How best to handle common data entry errors in patient-reported outcome (PRO) datasets?

This FAQ describes three common types of data-entry errors which may occur in PRO datasets and their potential impact:

1. Items are missing in the database, but are recorded on the hard copy questionnaire.

 Some questionnaire scoring manuals have specific guidance for missing items. The EORTC QLQ-C30 multi-item scoring algorithms will deal with this to some extent – as long as half or more of the items are not missing. The half-mean imputation rule is specified in the EORTC scoring manual. 

Likely impact: The missing items may lead to a reduction in precision due to the smaller effective sample size. The extent of the problem depends on how many items are missing in the dataset, and also how important the scale with the missing items is to the study.


2. Items have been incorrectly coded when checked against the hard copy questionnaire. i.e item score should be a '3' instead of a '4'

 The extent of the problem depends on how prevalent the problem is within the dataset. If not very prevalent, or if equally prevalent in both arms and errors occur in random direction (e.g. as likely to be 3 to 4 as 4 to 3), then it’s very unlikely to impact the statistical results / inferences /conclusions.


 Likely impact: if the errors are random as described above, there should arguably be no impact. If the errors are systematic in nature (e.g. always 3 to 4), and equally prevalent in each arm, then there will be bias in each arm, however no bias in the difference between arms. Extent depends on how prevalent the problem is.


3. The wrong study visit number has been recorded (e.g. entered month 8 when it should be month 9) when checked against the date of visit.

The extent of the problem depends on how prevalent the problem is within the dataset.  This is potentially a more serious issue than error number 2 above, UNLESS the QOL trajectory is stable or has a very gentle slope across the time-points. If there is a peak (e.g. due to acute toxicity), then these type of errors, if common enough, could dilute that peak. This problem is not fully ameliorated if the issue occurs equally in each arm, as the accurate description in each arm is also important (albeit secondary to the accurate estimate of the difference between arms – which is the primary interest).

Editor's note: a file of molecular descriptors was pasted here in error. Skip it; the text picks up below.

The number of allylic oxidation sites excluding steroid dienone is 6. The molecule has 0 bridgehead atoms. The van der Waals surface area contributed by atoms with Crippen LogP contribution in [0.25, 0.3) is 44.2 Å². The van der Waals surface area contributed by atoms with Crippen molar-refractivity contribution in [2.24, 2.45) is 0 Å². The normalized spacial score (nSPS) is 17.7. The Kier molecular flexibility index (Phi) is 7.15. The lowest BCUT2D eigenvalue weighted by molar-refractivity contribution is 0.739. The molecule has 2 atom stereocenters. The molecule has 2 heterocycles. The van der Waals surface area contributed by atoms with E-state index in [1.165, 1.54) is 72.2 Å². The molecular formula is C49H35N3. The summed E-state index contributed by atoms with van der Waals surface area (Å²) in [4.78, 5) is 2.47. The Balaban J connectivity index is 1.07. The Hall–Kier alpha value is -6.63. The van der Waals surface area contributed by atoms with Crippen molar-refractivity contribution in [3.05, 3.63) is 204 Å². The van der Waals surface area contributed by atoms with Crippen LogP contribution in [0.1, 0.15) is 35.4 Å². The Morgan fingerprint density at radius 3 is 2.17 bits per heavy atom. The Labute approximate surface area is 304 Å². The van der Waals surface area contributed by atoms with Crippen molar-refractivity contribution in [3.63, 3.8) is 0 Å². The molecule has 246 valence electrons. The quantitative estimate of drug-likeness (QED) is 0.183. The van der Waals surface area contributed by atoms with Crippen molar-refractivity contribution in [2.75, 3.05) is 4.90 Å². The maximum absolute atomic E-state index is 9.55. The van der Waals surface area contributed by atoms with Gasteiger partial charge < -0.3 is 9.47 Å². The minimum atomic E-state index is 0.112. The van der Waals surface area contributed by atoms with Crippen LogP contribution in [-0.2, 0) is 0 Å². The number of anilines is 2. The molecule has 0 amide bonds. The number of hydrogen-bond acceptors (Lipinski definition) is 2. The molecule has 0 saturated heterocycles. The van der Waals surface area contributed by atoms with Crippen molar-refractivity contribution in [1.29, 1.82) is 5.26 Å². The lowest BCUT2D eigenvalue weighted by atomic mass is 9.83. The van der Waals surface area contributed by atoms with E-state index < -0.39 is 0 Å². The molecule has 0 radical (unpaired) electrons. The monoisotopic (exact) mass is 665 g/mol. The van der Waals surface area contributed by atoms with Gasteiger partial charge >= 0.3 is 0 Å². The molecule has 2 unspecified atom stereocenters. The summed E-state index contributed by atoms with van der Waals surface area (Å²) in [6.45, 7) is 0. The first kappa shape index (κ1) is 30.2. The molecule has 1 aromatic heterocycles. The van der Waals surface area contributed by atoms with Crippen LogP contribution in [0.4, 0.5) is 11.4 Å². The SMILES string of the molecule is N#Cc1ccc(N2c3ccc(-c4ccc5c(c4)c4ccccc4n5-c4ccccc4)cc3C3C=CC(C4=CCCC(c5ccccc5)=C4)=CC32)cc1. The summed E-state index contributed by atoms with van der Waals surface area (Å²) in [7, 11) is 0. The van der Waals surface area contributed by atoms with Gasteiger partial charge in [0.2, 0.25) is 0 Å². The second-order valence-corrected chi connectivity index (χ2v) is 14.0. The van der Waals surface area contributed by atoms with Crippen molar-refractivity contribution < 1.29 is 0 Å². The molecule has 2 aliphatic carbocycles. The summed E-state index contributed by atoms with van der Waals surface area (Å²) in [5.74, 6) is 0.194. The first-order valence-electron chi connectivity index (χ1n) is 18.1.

Likely impact: The impact of the problem is hard to predict and depends on how common, the nature of QOL trajectory, and which time-points are incorrectly recorded.


Some strategies to prevent or minimise the impact of missing data include:

  • Double data entry is a common QA approach however it is a big time investment and may not always be feasible.
  • Running data checks in an analysis program to check for extreme values or errors that fall outside a set range.
  • When setting up the study database, set range limits for each cell (this will prevent entry of outliers, however may not reduce other data entry errors)
  • Consider electronic data capture which avoids the potential for missing items and other data entry errors 

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